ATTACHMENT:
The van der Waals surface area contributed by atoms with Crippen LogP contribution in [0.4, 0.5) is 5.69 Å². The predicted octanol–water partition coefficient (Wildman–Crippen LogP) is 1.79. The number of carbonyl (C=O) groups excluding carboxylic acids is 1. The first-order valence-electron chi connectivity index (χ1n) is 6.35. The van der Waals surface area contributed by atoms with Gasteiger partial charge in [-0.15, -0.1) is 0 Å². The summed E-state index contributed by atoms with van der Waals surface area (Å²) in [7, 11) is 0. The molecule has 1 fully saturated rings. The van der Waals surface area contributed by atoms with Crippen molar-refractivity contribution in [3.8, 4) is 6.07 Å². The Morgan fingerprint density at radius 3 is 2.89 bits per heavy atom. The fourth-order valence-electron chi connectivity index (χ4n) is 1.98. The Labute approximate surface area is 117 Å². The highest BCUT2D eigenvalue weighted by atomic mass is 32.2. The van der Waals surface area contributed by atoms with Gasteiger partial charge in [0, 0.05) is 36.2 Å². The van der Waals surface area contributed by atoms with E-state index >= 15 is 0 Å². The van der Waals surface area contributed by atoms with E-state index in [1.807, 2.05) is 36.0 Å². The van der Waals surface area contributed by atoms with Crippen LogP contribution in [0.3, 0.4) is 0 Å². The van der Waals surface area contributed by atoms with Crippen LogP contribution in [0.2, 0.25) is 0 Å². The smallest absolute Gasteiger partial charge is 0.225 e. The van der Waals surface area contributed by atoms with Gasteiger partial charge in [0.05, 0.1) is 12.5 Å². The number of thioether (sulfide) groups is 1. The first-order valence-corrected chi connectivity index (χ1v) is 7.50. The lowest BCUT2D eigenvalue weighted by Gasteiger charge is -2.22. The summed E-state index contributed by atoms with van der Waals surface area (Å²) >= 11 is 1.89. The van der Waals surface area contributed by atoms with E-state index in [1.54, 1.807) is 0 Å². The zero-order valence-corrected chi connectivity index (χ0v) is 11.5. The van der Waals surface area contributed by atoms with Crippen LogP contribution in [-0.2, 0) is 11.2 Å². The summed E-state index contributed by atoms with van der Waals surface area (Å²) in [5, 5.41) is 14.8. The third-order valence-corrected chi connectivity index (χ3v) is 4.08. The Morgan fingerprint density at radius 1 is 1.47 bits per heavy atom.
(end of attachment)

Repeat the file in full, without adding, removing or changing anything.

The van der Waals surface area contributed by atoms with Crippen LogP contribution in [0.4, 0.5) is 5.69 Å². The predicted octanol–water partition coefficient (Wildman–Crippen LogP) is 1.79. The number of carbonyl (C=O) groups excluding carboxylic acids is 1. The first-order valence-electron chi connectivity index (χ1n) is 6.35. The van der Waals surface area contributed by atoms with Gasteiger partial charge in [-0.15, -0.1) is 0 Å². The summed E-state index contributed by atoms with van der Waals surface area (Å²) in [7, 11) is 0. The molecule has 1 fully saturated rings. The van der Waals surface area contributed by atoms with Crippen molar-refractivity contribution in [3.8, 4) is 6.07 Å². The Morgan fingerprint density at radius 3 is 2.89 bits per heavy atom. The fourth-order valence-electron chi connectivity index (χ4n) is 1.98. The Labute approximate surface area is 117 Å². The highest BCUT2D eigenvalue weighted by atomic mass is 32.2. The van der Waals surface area contributed by atoms with Gasteiger partial charge in [0, 0.05) is 36.2 Å². The van der Waals surface area contributed by atoms with E-state index >= 15 is 0 Å². The van der Waals surface area contributed by atoms with E-state index in [1.807, 2.05) is 36.0 Å². The van der Waals surface area contributed by atoms with Crippen LogP contribution in [0.3, 0.4) is 0 Å². The van der Waals surface area contributed by atoms with Crippen LogP contribution in [0.2, 0.25) is 0 Å². The smallest absolute Gasteiger partial charge is 0.225 e. The van der Waals surface area contributed by atoms with Gasteiger partial charge in [0.05, 0.1) is 12.5 Å². The number of thioether (sulfide) groups is 1. The first-order valence-corrected chi connectivity index (χ1v) is 7.50. The lowest BCUT2D eigenvalue weighted by Gasteiger charge is -2.22. The summed E-state index contributed by atoms with van der Waals surface area (Å²) >= 11 is 1.89. The van der Waals surface area contributed by atoms with E-state index in [1.54, 1.807) is 0 Å². The zero-order valence-corrected chi connectivity index (χ0v) is 11.5. The van der Waals surface area contributed by atoms with Crippen LogP contribution in [-0.2, 0) is 11.2 Å². The summed E-state index contributed by atoms with van der Waals surface area (Å²) in [5, 5.41) is 14.8. The third-order valence-corrected chi connectivity index (χ3v) is 4.08. The Morgan fingerprint density at radius 1 is 1.47 bits per heavy atom.